The Mille Miglia Cup, often defined as "the greatest race in the world", is much more than a long-distance car race on a road circuit. The curves, passes and mad races through towns and cities between Brescia, Rome, and again Brescia, were the stage of a challenge between the fastest vehicles, the bravest drivers, and the most resolute teams. It is a story made of tales, characters, technologies, cars, risks, and speed. Alfa Romeo, with the absolute record of 11 victories, is the star of this legend.
The very choice of the itinerary Brescia-Rome-Brescia immediately made the race an exhausting and merciless trial. The difficulties presented by the length of the track were further enhanced as challenging passes were inserted into the circuit, such as the legendary passes of Futa and Raticosa, and the insidious races through cities and built-up areas. The vehicles displayed the exact time of their departure as their race number, which was given first to the slowest vehicles, thus adding the spectacle of multiple overtakings to the frenzy of the race.
All these elements gave life to epic duels, legendary endeavours, and terrible accidents and helped shape the image of a race that has always been a test bench for race cars and an ultimate challenge for drivers.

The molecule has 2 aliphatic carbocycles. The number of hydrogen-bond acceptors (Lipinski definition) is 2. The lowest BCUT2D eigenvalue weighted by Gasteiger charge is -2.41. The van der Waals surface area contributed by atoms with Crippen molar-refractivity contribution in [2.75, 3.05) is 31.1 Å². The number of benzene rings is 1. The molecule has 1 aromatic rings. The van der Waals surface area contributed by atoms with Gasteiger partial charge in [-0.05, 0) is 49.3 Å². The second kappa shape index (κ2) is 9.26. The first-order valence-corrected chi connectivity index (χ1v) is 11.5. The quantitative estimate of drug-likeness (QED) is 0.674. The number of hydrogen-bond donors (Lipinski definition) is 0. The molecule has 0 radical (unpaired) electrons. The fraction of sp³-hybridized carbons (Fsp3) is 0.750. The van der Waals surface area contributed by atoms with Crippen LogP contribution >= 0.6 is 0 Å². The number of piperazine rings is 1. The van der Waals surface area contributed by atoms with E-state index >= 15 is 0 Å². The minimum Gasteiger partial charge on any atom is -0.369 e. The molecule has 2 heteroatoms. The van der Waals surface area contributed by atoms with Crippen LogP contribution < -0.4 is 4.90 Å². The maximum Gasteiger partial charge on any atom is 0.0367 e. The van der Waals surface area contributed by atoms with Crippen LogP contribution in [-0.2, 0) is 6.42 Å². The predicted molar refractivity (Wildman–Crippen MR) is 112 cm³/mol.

The first edition was launched on 23 March 1927 and ended with the victory of the OM driven by Minoia-Morandi: Alfa Romeo did well, but the RL, which had reached the end of its career, only came in in seventh place. Already the following year, Alfa Romeo's history and that of the "Red Arrow" were locked together forever: in addition to the record of 11 absolute victories, there were countless placements, category victories and victories that "slipped away" after a race to gain command.
The regulations and circuits went through several modifications during the 24 editions of the race, with the exception of the 1940 edition, when the Mille Miglia was contended on a circuit, following the serious accident that took place in 1938. After the war, the race was resumed and gradually became more and more technical and faster, until 1957, when a terrible accident involving Alfonso De Portago's Ferrari claimed the lives of the entire crew as well as 11 spectators and thus once and for all put an end to the race.
The choice of the Brescia-Rome-Brescia itinerary automatically made the race an exhausting and terrible trial. The difficulties presented by the length of the track were further intensified by the fact that some particularly harsh stretches were inserted into the itinerary, such as the legendary passes of Futa and Raticosa, and the insidious drives through cities and inhabited areas. The vehicles' race number was the time of their departure, which was assigned first to the slowest vehicles thus adding the spectacle of cars overtaking each other to an already frenzied race.
These elements gave life to epic duels, legendary feats and terrible accidents, and defined the image of a race which always functioned as a test bench for vehicles and as the ultimate challenge for race drivers.